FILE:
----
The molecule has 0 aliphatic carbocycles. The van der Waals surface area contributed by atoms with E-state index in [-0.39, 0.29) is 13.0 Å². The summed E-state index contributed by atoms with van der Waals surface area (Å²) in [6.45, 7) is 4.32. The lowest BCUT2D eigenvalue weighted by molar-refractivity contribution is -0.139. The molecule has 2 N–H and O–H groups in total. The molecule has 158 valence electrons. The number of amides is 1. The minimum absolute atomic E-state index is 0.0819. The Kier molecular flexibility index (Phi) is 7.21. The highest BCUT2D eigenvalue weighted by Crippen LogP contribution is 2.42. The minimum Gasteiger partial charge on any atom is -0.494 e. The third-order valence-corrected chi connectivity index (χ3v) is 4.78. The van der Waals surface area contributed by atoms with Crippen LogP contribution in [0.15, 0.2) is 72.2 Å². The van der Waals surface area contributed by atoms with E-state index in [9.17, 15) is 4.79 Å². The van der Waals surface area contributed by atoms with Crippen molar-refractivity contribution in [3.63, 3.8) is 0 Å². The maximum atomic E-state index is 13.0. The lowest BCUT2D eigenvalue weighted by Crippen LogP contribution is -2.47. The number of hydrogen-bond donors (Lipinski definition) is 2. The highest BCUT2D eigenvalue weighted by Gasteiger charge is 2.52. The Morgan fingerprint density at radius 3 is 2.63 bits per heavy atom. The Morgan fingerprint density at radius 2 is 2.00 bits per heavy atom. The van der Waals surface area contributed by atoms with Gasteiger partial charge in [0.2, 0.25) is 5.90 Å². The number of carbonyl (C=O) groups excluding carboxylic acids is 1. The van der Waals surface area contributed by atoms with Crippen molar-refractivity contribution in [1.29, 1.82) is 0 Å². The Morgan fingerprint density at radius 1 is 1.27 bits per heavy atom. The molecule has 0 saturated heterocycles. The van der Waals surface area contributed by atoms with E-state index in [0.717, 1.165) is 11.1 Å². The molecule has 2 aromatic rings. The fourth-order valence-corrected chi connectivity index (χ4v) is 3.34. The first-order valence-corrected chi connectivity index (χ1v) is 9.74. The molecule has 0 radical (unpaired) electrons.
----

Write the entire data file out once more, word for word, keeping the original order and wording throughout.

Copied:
The molecule has 0 aliphatic carbocycles. The van der Waals surface area contributed by atoms with E-state index in [-0.39, 0.29) is 13.0 Å². The summed E-state index contributed by atoms with van der Waals surface area (Å²) in [6.45, 7) is 4.32. The lowest BCUT2D eigenvalue weighted by molar-refractivity contribution is -0.139. The molecule has 2 N–H and O–H groups in total. The molecule has 158 valence electrons. The number of amides is 1. The minimum absolute atomic E-state index is 0.0819. The Kier molecular flexibility index (Phi) is 7.21. The highest BCUT2D eigenvalue weighted by Crippen LogP contribution is 2.42. The minimum Gasteiger partial charge on any atom is -0.494 e. The third-order valence-corrected chi connectivity index (χ3v) is 4.78. The van der Waals surface area contributed by atoms with Crippen LogP contribution in [0.15, 0.2) is 72.2 Å². The van der Waals surface area contributed by atoms with E-state index in [9.17, 15) is 4.79 Å². The van der Waals surface area contributed by atoms with Crippen molar-refractivity contribution in [3.63, 3.8) is 0 Å². The maximum atomic E-state index is 13.0. The lowest BCUT2D eigenvalue weighted by Crippen LogP contribution is -2.47. The number of hydrogen-bond donors (Lipinski definition) is 2. The highest BCUT2D eigenvalue weighted by Gasteiger charge is 2.52. The Morgan fingerprint density at radius 3 is 2.63 bits per heavy atom. The Morgan fingerprint density at radius 2 is 2.00 bits per heavy atom. The van der Waals surface area contributed by atoms with Gasteiger partial charge in [0.2, 0.25) is 5.90 Å². The number of carbonyl (C=O) groups excluding carboxylic acids is 1. The van der Waals surface area contributed by atoms with Crippen molar-refractivity contribution in [1.29, 1.82) is 0 Å². The Morgan fingerprint density at radius 1 is 1.27 bits per heavy atom. The molecule has 0 saturated heterocycles. The van der Waals surface area contributed by atoms with E-state index in [0.717, 1.165) is 11.1 Å². The molecule has 2 aromatic rings. The fourth-order valence-corrected chi connectivity index (χ4v) is 3.34. The first-order valence-corrected chi connectivity index (χ1v) is 9.74. The molecule has 0 radical (unpaired) electrons.